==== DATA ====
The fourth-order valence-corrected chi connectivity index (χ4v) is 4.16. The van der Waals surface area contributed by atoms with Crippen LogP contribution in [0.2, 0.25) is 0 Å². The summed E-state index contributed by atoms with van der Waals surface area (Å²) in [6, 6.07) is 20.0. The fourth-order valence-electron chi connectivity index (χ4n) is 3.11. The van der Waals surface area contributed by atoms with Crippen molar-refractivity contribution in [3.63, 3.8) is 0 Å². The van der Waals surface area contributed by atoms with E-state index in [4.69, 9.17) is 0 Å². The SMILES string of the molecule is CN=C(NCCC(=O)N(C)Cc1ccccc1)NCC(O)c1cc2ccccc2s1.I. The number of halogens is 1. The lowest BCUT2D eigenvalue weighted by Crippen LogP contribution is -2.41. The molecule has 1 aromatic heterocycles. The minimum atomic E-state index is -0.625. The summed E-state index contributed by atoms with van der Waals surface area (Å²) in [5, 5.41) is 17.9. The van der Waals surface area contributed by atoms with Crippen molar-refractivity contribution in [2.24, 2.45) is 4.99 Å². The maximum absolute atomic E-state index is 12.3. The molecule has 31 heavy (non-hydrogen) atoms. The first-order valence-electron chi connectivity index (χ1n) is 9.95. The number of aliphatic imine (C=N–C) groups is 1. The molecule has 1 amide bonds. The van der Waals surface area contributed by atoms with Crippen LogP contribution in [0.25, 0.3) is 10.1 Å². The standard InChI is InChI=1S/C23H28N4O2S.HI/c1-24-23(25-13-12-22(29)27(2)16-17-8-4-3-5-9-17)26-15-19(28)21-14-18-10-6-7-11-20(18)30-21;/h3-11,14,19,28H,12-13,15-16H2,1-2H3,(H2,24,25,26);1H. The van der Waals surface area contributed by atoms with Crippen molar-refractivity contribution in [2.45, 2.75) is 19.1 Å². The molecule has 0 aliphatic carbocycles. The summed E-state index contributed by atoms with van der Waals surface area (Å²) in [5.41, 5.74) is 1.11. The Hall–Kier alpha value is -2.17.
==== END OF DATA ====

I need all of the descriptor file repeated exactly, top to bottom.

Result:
The fourth-order valence-corrected chi connectivity index (χ4v) is 4.16. The van der Waals surface area contributed by atoms with Crippen LogP contribution in [0.2, 0.25) is 0 Å². The summed E-state index contributed by atoms with van der Waals surface area (Å²) in [6, 6.07) is 20.0. The fourth-order valence-electron chi connectivity index (χ4n) is 3.11. The van der Waals surface area contributed by atoms with Crippen molar-refractivity contribution in [3.63, 3.8) is 0 Å². The van der Waals surface area contributed by atoms with E-state index in [4.69, 9.17) is 0 Å². The SMILES string of the molecule is CN=C(NCCC(=O)N(C)Cc1ccccc1)NCC(O)c1cc2ccccc2s1.I. The number of halogens is 1. The lowest BCUT2D eigenvalue weighted by Crippen LogP contribution is -2.41. The molecule has 1 aromatic heterocycles. The minimum atomic E-state index is -0.625. The summed E-state index contributed by atoms with van der Waals surface area (Å²) in [5, 5.41) is 17.9. The van der Waals surface area contributed by atoms with Crippen molar-refractivity contribution in [2.24, 2.45) is 4.99 Å². The maximum absolute atomic E-state index is 12.3. The molecule has 31 heavy (non-hydrogen) atoms. The first-order valence-electron chi connectivity index (χ1n) is 9.95. The number of aliphatic imine (C=N–C) groups is 1. The molecule has 1 amide bonds. The van der Waals surface area contributed by atoms with Crippen LogP contribution in [0.25, 0.3) is 10.1 Å². The standard InChI is InChI=1S/C23H28N4O2S.HI/c1-24-23(25-13-12-22(29)27(2)16-17-8-4-3-5-9-17)26-15-19(28)21-14-18-10-6-7-11-20(18)30-21;/h3-11,14,19,28H,12-13,15-16H2,1-2H3,(H2,24,25,26);1H. The van der Waals surface area contributed by atoms with Crippen molar-refractivity contribution in [2.45, 2.75) is 19.1 Å². The molecule has 0 aliphatic carbocycles. The summed E-state index contributed by atoms with van der Waals surface area (Å²) in [5.41, 5.74) is 1.11. The Hall–Kier alpha value is -2.17.